Wednesday night's matchup between the Boston Celtics and surging Utah Jazz featured 47-plus minutes of so-ugly-only-a-mother-could-love-it offense, but man, did those last few seconds make up for it. [DraftKings: FREE $20k Fantasy Basketball Contest with First Deposit. Draft your team now. ] Boston held an eight-point lead after an Isaiah Thomas jumper with 2:17 to go, but the Jazz stormed back, ripping off a 9-2 run to draw within one at 83-82 in the final minute. Celtics swingman Jae Crowder saw a potential cushion-providing layup swatted at the tin by Utah monster Rudy Gobert, but Jazz point man Trey Burke couldn't convert a short runner that would have given Utah the lead with 9.6 seconds remaining. But Utah retained control after the ball went out of bounds, giving Quin Snyder's crew another chance to take the lead. [ Follow Dunks Don't Lie on Tumblr: The best slams from all of basketball ] The first-year head coach put the ball in the hands of his max-money forward, and Gordon Hayward made a play: Hayward took the inbounds pass, shook pitbull defender Avery Bradley with a behind-the-back dribble to create space, then attacked Celtics center Tyler Zeller off the screen, pulling up for a tough midrange jumper that he splashed over Zeller's outstretched arms to give Utah an 84-83 lead. There was just one problem: the Celtics, led by Hayward's former college coach at Butler, Brad Stevens, had 1.7 seconds and a timeout left. Snyder elected to have the 7-foot-2 Gobert guard inbounds passer and newly minted Eastern Conference Rookie of the Month Marcus Smart, and the Celtics' play call took advantage of that cross-match. Zeller, guarded by Utah power forward Derrick Favors, raced from the top of the key to the basket as Crowder cut from the left block to replace him and Bradley cut from the right elbow to the far corner. All those cuts along the free-throw line worked as de-facto screens, which Utah switched, leading to Zeller finding himself one-on-one with rookie Jazz swingman Rodney Hood. Smart lofted a perfect lob pass over Gobert and Hood, connecting with Zeller under the basket. He stayed down long enough to allow a helping Hayward to fly by, and just barely got the ball up in time — two-tenths of a second remaining on the game clock, just past the hand of the hard-charging Gobert — to watch it bounce off the window, carom off the rim and fall softly through the net, giving the Celtics an 85-84 victory that finished in far more thrilling fashion than anyone could have predicted for the lion's share of the proceedings, and afforded Zeller some sweet redemption after failing to stop Hayward on the other end. "It feels great, especially after going down there, you know, giving them a bucket," Zeller told Comcast SportsNet New England's Abby Chen after the game. "It's great to be able to win this one." In the aftermath of the play, some observers wondered whether Snyder might have been better off letting someone else guard the inbounder and having shot-swatting marvel Gobert stationed in the paint to protect the rim. But as NBA TV's Brent Barry pointed out, the Jazz might have still come away with the victory had Gobert — who finished with 10 points, 16 rebounds, three blocks, three assists and a steal in 36 minutes — pressed up tighter on Smart at the point of attack: @GwashburnGlobe yes Gary but ball pressure on the passer was a lesson for him to learn, pass never gets there in that way if he is on it... — Brent Barry (@Barryathree) March 5, 2015 Whatever Utah's shortcomings on the final possession, you've got to tip your cap to the Celtics for executing in a tight spot. Zeller, who finished with eight points, 11 rebounds, two blocks, one steal and one assist in 30 minutes of floor time, credited his final-play patience and presence of mind to a teammate's intervention. "Actually, somebody walked up to me right before it and said I got time for one shot if I can go up," he said. "It worked great." (That sage Celtic? Little-used Italian shooter Luigi Datome , who came over from the Detroit Pistons in the three-way trade deadline deal that shipped out Tayshaun Prince and Marcus Thornton while also importing Thomas and Jonas Jerebko. Nice work, Gigi.) As smooth as the finished product looked, though, this wasn't quite how Stevens drew it up in the Celtics' final huddle. "It was actually supposed to get a post-up for a move," Zeller said. "But [Hood] fronted me, so [Marcus] just threw it up over the top, and made it a lot easier on me." And, in the process, made the evening miserable for the Jazz, who lost for just the second time since the All-Star break despite holding Boston to a 37.5 percent shooting mark from the field. Thomas led the way with 21 points on 6-for-12 shooting, seven assists and three rebounds in 26 1/2 minutes off the Celtics bench. Fellow reserve Crowder added 18 points, four boards, two dimes and a block in 33 minutes for Boston, who bounced back after a brutal blowout at the hands of the Cleveland Cavaliers on Tuesday to score their fourth win in six games and improve to 24-35, drawing within two games of the eighth and final playoff spot in the East. Favors and Burke each scored 16 to lead the Jazz, while Hayward added 13 points, three boards, three assists and the near game-winner. After the final buzzer, Butler products Hayward and Stevens shared a brief embrace ... joined, somewhat awkwardly, by the Celtics' Crowder: Brad Stevens, hugged from behind by Jae Crowder while telling Gordon Hayward that he's proud of him. pic.twitter.com/xbUAZ3Lkn5 — Josh Zavadil (@JoshuaZavadil) March 5, 2015 It was, perhaps, the perfect ending to a game that was almost uncomfortably close throughout. - - - - - - - Dan Devine is an editor for Ball Don't Lie on Yahoo Sports. Have a tip? Email him at email@example.com or follow him on Twitter! Follow @YourManDevine Stay connected with Ball Don't Lie on Twitter @YahooBDL , "Like" BDL on Facebook and follow Dunks Don't Lie on Tumblr for year-round NBA talk, jokes and more.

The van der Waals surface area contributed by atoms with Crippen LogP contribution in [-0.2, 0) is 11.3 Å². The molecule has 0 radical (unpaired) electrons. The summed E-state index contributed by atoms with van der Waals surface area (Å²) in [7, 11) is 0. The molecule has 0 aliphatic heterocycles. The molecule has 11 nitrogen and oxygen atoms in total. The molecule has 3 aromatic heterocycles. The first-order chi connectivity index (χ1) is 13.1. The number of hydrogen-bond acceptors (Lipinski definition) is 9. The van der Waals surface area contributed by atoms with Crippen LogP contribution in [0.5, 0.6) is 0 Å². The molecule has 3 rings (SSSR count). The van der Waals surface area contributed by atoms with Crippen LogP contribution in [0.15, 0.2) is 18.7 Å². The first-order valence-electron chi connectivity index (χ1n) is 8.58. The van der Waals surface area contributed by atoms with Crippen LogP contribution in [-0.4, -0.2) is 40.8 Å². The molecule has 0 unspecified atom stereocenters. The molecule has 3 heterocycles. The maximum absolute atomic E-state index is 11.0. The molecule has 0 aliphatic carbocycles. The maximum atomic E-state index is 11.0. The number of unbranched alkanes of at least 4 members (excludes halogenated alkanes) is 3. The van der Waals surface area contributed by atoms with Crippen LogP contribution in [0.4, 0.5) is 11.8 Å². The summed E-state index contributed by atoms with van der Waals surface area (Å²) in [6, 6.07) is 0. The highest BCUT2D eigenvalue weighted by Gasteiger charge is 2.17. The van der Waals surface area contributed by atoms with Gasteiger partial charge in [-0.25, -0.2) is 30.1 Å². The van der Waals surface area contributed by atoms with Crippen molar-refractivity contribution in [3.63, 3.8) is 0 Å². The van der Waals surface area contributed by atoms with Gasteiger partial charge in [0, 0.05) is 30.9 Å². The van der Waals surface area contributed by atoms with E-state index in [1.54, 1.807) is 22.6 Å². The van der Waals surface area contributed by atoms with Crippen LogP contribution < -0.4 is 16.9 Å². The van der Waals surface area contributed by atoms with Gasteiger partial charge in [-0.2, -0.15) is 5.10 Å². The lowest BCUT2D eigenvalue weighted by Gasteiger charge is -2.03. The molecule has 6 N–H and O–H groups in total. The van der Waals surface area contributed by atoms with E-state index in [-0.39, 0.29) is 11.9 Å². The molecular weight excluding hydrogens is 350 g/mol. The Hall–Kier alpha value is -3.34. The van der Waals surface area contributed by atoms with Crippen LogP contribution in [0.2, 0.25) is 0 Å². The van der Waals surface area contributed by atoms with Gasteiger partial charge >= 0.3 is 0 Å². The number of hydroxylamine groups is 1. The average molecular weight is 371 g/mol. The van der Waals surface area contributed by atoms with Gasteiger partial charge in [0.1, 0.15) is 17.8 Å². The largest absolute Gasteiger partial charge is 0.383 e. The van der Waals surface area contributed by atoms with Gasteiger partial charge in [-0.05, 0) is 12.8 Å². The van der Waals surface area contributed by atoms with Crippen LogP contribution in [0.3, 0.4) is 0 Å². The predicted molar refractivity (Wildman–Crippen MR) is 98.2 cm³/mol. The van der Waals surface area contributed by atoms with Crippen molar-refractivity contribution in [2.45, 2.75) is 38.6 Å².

Read the full post »